The coronavirus pandemic is terrifying communities across the country. Many people are panic buying groceries and toilet paper. One man bought nearly 18,000 bottles of hand sanitizer. Government leaders have begged the public not to stock up on the N-95 masks that healthcare professionals desperately need.
As Americans hunker down and stockpile essential household and grocery items, some are stockpiling something incredibly dangerous: guns.
The New York Times reported that background checks spiked by 36% in February 2020 over the same month last year. This figure likely understates the number of guns being purchased because federal law and the laws of 29 states do not require background checks to be conducted on guns purchased from unlicensed sellers. Online retailer ammo.com reported a 222% increase in transactions and a 309% increase in revenue in February.
This surge is driven by people wanting to protect themselves and their families, which is an understandable impulse. But it could put your family in even more danger.
How Guns Lead to False Feelings of Security
Some people report buying guns during the pandemic because they are afraid of future lawlessness due to a breakdown of public order. Some claim to be buying guns to protect their homes and families from breaks-in perpetrated by people desperate for supplies.
People are scared. I get that—I’m scared too.
But as a former law enforcement official and current gun owner, I can tell you that stocking up on firearms won’t protect us from a virus. And fear of a breakdown in social order isn’t based on evidence: it’s a marketing tactic that the gun lobby has used for years.
The NRA profits from stirring up fear: fear of the government, fear of break-ins, fear of immigrants. Wayne LaPierre, Chief Executive and Executive Vice President of the National Rifle Association said this in 2015:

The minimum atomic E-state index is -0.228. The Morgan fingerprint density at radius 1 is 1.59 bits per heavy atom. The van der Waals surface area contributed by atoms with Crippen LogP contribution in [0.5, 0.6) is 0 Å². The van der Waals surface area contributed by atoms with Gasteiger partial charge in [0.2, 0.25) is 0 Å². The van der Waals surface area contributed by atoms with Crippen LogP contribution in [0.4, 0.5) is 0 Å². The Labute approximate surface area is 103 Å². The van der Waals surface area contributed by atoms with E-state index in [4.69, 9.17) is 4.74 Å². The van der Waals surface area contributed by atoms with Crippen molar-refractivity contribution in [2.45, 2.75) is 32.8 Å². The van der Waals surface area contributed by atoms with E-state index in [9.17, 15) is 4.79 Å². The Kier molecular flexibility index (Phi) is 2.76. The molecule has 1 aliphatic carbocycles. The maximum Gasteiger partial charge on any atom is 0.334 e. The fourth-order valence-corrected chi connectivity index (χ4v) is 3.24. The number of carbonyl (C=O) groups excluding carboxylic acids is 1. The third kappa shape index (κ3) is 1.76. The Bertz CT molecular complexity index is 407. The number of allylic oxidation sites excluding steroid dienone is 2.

When a criminal attacks, politicians aren’t there to protect you. Their laws can’t protect you. And the media’s lies can’t protect you, either. You’re on your own. But you know what can protect you when no one else can, when no one else will? The ironclad, absolute safeguard of the Second Amendment right to keep and bear arms.
This use of fear to influence Americans to buy more guns ends up threatening American lives—not protecting them.
The Reality: More Guns Means More Gun Violence
The evidence shows that owning a gun does not automatically make a person safe. In reality, it makes them more likely to be shot and killed. Self-defensive gun use is rare. Having access to a gun doesn’t better protect people from being injured during a crime compared to other protective actions like calling law enforcement. One study found that individuals successfully defend themselves with a gun in less than one percent of crimes in which there is contact between a perpetrator and victim. Carrying a firearm may actually increase a victim’s risk of firearm injury during the commission of a crime.
Firearm access triples the risk of suicide death and increases the risk of homicide, and can escalate dangerous domestic violence situations. Guns in the home are much more likely to be used to intimidate an intimate partner than to prevent crime. When an abuser has access to a gun, a domestic violence victim is five times more likely to be killed.
At a time when more Americans are stuck in their homes for long periods of time, we need to take steps to prevent unintentional shootings and firearm suicide among teens.
Stay Home to Stay Safe
Only time can tell how the COVID-19 pandemic will affect rates of gun violence. But what we can say is that increased rates of firearm suicide, homicide, and unintentional gun death would be yet another casualty of an already catastrophic pandemic, in a nation that already leads the developed world in gun death rates.
Buying into the gun lobby’s fear-based worldview will only weaken public health and safety during this unprecedented time. As public health officials around the world are instructing, stay home, stay safe, and be considerate of those around you. This means avoiding a panicked rush to the gun store too.